In Sept. 10 IssueBy Derek AaronTimes Journal Reporter
Two petitions filed last week in the county clerk's office could lead to the Jamestown and Lake precincts going "moist" if passed by voters in a local option election.
County Clerk Lisha Popplewell said she was currently in the process of verifying signatures on the two petitions.
The petitions seek to, under state law, allow the sale of alcoholic beverages in restaurants that seat at least 100 people and derives at least 70 percent of their gross sales from food.
Popplewell said her only job with the petitions were to count and verify the signatures, then the matter would be up to Judge-Executive Mickey Garner and County Attorney Mark McGaha.
"It will take some time," she said.
She said those two would look over the petitions filed and determine whether the required minimum number of voter signatures are on the petition to call a special election.
If all is verified, it would then become Garner's duty to set an election date for the issue.
Voter registration statistics report that as of the fall 2008 election, the lake precinct had 962 voters registered while in the Jamestown precinct 941 were registered, according to Popplewell.
For a local option election petition question to be placed on the ballot, at least 25 percent of registered voters who voted in the last general election must sign their name to the petition.
According to state election laws, a petition for a local option election may consist of one or more separate "units" and should be filed with the county clerk for validity.
The law also states that no person who signs the petition may withdraw their name from it after it has been filed with the clerk and no petition must be circulated for more than six months prior to its filing.
As mentioned earlier, after a petition for election has been filed and verified, the county judge-executive must direct an election to be held in that territory, according to state law.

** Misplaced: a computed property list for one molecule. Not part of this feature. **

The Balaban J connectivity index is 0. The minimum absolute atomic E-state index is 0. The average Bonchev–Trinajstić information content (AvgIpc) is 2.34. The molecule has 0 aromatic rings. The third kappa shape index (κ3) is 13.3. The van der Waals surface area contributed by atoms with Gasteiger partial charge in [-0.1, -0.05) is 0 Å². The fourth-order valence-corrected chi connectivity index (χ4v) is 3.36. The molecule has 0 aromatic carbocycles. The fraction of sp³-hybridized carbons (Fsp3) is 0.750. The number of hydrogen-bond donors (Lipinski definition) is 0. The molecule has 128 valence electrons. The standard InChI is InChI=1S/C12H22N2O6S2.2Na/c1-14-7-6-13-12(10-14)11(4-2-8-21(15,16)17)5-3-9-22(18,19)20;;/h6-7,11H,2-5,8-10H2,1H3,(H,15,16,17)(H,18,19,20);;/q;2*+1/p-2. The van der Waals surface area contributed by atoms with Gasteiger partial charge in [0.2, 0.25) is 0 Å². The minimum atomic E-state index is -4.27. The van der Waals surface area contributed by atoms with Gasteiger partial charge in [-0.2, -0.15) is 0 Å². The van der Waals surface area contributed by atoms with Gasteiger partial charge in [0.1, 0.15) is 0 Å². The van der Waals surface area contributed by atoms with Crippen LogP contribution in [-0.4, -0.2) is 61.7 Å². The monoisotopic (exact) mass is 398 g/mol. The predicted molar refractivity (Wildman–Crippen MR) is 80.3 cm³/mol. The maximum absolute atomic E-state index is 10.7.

The last alcohol vote in Russell County of any sort was nearly nine years ago, when Jamestown voters chose to remain dry by a total vote of 362-242 against the sale of alcohol in restaurants that seat 100 people and derive 70 percent of their profit from food, according to county records.
At that time, the lake precinct in Jamestown had 99 votes for the sale of alcohol while 137 voters said no to the proposed change. In the Jamestown precinct, 125 voters chose yes to the sale of alcohol against 205 people who chose no. In absentee voting, 18 people voted for the sale of alcoholic beverages while 20 voted no on the ballot.
Campbellsville in Taylor County most recently joined neighboring Burnside, Danville, London, Corbin, Glasgow and Cave City in nearby cities that have gone "moist" and began allowing the sale of alcoholic beverages in larger restaurants.
In Kentucky, two different statutes allow any dry county or a city located in a dry county to vote to authorize limited sales of alcoholic beverages by the drink in restaurants, according to the Kentucky Revised Statutes.
Both of these statutes require that restaurants make at least 70 percent of their money from food sales. One statute requires that the restaurant seat at least 100 persons while the other requires only 50 seats in the restaurant, but prohibits alcohol-licensed restaurants from having an open bar and requires that the alcohol must be sold with food.
Once a jurisdiction votes for such sales, restaurants that qualify can then apply for an alcohol permit.
Last year Campbellsville voted, and passed, an option to allow restaurants that seat at least 50 people and obtains at least 70 percent of their revenue from food to serve alcohol by the drink, with alcohol only being served in conjunction with a meal.
A state law that could one day affect Jamestown's lake precinct is a Kentucky election law that states a local option election can be held for the limited sale of alcoholic beverages in precinct's containing nine or 18-hole golf courses, much like the lake precinct's The Links at Lily Creek Resort.
The law reads that, upon approval of the proposition, the Office of Alcoholic Beverage Control may issue a license to the golf course for the sale of alcoholic beverages by the drink. But, the law says that no alcoholic beverage license shall be issued to any applicant within the precinct except the golf course named in the proposition.
Popplewell said nothing in the petitions she is working to verify contain any mention of the golf course option, only the sale of alcohol in restaurants which seat at least 100 people and obtain at least 70 percent of their sales from food.